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Busting Your Financial Aid Myths
Everyone knows college can be expensive! Financial aid is a great way to help students finance their college education, and UND encourages every student to fill out a FAFSA application as well as apply for scholarships.
The financial aid process can be tricky, but we’re here to help your family understand the FAFSA and financial aid once and for all! Take a look at some common financial aid myths that many students and families believe to be true.
MYTH: If a student’s parents make too much money, the student won’t qualify for aid.
FACT: There is no income cut-off to qualify for federal aid. Many factors besides income, including the size of a student’s family to the age of the older parent, are taken into account. Eligibility is determined by a mathematical formula, and not by the parents’ income alone.
At UND, 79% of undergraduate students share $100 million in financial aid, with an average award amount of $7,500 per student per year.
MYTH: Only students with good grades get financial aid.
FACT: While a high GPA will help a student with academic scholarships, most of the federal student aid programs do not take a student’s grades into consideration.
MYTH: The FAFSA is too hard and too time consuming to fill out.
FACT: If you have everything you need in front of you, including your 2015 tax documents, the FAFSA should only take about 30 minutes. There are detailed instructions for every question, and the form walks you through step by step, only asking the questions that apply to the student. Help is available on the FAFSA website through a real-time, private online chat or through a toll-free number.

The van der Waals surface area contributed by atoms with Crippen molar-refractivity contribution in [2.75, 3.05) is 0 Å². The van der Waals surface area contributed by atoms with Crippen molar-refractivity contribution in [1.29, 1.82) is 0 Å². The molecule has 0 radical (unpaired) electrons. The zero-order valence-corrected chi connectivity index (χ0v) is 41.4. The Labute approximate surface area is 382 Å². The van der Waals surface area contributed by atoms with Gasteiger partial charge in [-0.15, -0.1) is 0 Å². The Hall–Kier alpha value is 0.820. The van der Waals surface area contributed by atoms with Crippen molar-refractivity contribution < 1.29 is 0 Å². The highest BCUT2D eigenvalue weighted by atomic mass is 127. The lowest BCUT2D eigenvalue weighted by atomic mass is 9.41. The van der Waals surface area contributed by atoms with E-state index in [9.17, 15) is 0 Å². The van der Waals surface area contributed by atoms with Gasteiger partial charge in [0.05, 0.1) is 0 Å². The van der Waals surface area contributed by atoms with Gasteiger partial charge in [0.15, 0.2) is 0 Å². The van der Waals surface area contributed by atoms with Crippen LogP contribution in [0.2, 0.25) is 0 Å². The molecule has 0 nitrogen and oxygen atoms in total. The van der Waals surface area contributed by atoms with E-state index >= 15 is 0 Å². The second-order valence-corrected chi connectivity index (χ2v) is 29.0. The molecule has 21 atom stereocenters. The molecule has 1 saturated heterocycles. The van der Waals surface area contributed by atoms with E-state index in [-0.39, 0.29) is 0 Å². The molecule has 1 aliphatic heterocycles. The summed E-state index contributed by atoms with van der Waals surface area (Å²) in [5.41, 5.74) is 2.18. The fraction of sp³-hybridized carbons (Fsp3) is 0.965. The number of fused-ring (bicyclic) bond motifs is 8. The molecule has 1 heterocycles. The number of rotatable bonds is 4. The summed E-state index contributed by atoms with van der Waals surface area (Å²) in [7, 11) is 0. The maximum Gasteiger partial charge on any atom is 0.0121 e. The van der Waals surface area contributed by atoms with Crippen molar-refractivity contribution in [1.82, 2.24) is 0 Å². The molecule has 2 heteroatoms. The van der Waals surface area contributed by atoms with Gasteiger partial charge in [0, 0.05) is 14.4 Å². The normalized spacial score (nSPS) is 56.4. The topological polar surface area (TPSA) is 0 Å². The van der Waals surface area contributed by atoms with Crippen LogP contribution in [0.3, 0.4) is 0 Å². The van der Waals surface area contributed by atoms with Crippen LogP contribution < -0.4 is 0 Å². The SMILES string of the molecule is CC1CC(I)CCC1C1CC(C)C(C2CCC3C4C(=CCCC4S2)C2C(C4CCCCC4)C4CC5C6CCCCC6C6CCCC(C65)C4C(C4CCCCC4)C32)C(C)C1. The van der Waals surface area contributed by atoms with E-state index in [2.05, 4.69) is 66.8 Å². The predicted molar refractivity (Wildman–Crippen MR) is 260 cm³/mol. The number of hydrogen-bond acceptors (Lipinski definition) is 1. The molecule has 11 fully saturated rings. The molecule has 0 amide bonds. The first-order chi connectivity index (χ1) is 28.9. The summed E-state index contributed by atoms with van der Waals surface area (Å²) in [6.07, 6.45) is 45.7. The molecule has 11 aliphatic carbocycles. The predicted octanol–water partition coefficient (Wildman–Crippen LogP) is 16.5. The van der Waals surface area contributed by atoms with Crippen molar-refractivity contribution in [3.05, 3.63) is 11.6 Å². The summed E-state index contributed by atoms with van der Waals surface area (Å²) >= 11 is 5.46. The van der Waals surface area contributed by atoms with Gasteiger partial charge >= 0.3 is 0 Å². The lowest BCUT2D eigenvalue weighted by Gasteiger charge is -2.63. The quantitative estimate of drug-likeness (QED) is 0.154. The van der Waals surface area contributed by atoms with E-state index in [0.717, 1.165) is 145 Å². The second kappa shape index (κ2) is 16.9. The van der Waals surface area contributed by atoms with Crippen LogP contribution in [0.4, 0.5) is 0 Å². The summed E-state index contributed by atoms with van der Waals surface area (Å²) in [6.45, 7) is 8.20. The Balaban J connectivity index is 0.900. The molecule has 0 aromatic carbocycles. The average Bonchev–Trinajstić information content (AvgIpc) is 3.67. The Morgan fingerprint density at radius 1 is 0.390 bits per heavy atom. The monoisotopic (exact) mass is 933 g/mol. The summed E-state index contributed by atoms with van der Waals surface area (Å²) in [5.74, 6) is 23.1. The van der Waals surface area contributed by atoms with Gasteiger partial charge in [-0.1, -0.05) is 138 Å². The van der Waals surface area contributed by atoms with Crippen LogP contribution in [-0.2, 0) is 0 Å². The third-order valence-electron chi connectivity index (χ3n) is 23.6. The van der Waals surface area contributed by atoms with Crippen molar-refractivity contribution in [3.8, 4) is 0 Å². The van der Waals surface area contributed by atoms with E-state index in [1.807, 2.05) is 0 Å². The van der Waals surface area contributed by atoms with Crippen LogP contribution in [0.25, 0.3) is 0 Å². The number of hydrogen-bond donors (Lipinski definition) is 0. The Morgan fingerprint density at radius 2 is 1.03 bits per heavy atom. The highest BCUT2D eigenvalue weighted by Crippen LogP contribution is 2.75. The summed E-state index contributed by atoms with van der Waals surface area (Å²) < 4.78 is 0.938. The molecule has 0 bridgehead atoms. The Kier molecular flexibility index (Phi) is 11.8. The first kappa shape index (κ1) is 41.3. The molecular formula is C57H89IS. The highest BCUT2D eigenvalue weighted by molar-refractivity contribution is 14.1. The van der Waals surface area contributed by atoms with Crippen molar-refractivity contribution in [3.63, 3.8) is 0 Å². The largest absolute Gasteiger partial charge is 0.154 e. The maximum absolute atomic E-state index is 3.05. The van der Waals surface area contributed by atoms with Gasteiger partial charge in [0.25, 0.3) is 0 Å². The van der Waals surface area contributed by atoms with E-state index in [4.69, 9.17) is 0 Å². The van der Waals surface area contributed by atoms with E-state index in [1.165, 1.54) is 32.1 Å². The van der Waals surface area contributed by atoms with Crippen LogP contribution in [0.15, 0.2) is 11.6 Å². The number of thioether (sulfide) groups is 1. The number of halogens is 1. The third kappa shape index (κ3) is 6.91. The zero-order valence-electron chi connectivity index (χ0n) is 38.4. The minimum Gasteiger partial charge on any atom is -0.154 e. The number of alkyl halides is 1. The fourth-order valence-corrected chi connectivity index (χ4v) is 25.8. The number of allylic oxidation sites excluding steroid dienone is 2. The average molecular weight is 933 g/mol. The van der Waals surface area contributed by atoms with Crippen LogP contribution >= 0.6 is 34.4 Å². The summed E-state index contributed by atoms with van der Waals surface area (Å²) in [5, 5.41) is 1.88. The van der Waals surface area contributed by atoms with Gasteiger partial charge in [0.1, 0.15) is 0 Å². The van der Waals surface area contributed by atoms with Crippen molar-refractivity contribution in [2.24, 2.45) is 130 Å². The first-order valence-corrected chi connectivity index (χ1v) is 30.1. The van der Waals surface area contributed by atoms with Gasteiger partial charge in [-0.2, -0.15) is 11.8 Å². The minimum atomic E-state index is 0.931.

Once your student's FAFSA is filled out, watch your mail for his or her financial aid package, which will include a guide to financial aid and an award letter. These will be sent out starting at the end of February and ongoing as FAFSAs are processed.
MYTH: If a student’s GPA and test scores are too low for the automatic UND Freshman Scholarships when they apply to UND, the student won’t have a chance to resubmit test scores or GPA if they improve once they are accepted to UND.
FACT: If a student has a test score or GPA that didn’t quite meet UND’s scholarship criteria, the student is encouraged to retake the ACT or SAT and work to raise his or her GPA. If a student has taken the ACT or SAT multiple times, the top score from each section (regardless of exam date) will be used to determine a composite "superscore" for scholarship eligibility.
Students can submit updated GPAs and/or test scores to the UND Office of Admissions as soon as possible but no later than August 1, 2017 to qualify for one of the automatic scholarships available to freshmen.
MYTH: If students didn't fill out their FAFSA applications before the February 1 priority deadline, it's too late to apply.
FACT: Students should continue to fill out FAFSA applications after the priority deadline, although funding is no longer guaranteed after February 1.